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A sprocket wheel is a wheel or disc, usually thin, that contains a series of teeth around its outer perimeter. These teeth are created to engage the links of a chain. Turning the wheel causes the chain to advance, usually activating either another sprocket wheel or some other type of mechanism. Such wheels are used frequently in manufacturing, but are also found in common consumer items, most notably bicycles.
Most bicycles have two such wheels. One sprocket wheel is attached to the front wheel of the bike, while the other is attached to the rear wheel, with a chain connecting the two wheels. The links of the chain are made to engage with the teeth on both wheels so that when one turns, the other also turns. The pedals are connected to one of the wheels.
When the rider turns the pedals, the first sprocket wheel turns. This causes two things to happen: first, it makes the front wheel of the bicycle turn; second, it causes the chain to advance, which turns the second sprocket wheel. This, in turn, causes the rear bicycle wheel to rotate.
Both bicycle wheels then turn at the same time, allowing the bike to move forward. The rider repeats the motion of turning the pedals, which repeats the chain and sprocket cycle. This keeps the bike moving forward. Pedaling faster makes the bike go faster.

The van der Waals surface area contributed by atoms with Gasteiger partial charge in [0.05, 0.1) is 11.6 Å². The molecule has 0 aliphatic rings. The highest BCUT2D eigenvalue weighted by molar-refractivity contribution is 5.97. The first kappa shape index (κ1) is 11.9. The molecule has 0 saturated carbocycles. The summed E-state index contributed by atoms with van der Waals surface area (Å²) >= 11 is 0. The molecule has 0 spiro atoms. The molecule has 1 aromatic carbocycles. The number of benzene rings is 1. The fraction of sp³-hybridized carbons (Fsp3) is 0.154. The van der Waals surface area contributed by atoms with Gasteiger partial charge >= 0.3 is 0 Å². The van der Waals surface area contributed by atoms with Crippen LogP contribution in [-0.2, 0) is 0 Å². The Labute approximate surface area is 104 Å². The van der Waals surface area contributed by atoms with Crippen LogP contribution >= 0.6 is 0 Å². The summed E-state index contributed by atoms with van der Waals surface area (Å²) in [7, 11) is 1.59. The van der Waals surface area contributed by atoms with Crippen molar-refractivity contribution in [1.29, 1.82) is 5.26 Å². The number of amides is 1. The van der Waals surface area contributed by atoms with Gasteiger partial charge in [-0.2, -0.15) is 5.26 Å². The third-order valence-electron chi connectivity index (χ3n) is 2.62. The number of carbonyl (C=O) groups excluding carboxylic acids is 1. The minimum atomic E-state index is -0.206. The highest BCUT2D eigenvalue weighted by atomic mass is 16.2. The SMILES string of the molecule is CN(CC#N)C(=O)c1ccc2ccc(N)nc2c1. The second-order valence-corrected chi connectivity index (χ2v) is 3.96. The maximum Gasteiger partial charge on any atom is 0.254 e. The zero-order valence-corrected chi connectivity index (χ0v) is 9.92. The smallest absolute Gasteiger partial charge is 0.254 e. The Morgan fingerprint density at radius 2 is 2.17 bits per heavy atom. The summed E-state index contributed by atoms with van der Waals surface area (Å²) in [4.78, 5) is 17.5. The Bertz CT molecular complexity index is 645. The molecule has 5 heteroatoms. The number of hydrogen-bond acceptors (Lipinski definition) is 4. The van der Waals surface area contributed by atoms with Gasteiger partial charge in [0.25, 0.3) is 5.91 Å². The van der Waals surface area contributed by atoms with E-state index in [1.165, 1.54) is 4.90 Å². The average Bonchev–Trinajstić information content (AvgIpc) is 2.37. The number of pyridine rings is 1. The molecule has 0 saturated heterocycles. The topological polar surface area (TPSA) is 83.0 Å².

If the chain disengages with the teeth of either of the sprocket wheels, the entire mechanism ceases to work. While the pedals will still turn one wheel, the other will stop and the bike will not move forward. The slipped chain must be reengaged with the teeth of both wheels before the bike can be operated properly again.
This same mechanism is used in many manufacturing processes, and sprocket wheels can be found in many types of machinery. Some machines use a two-wheel system similar to a bicycle, but three-wheel systems are also common. The point is to allow two or more points to turn all at once when one point is rotated. Connecting sprocket wheels of differing sizes can effect the way a machine operates and the speed of its operation.
Sprocket wheels are often metal, but can also be plastic or wood. They differ from gears, which look similar but are made to engage with one another rather than with a chain or belt. They also differ from pulleys, which can serve similar functions but are smooth rather than having teeth.
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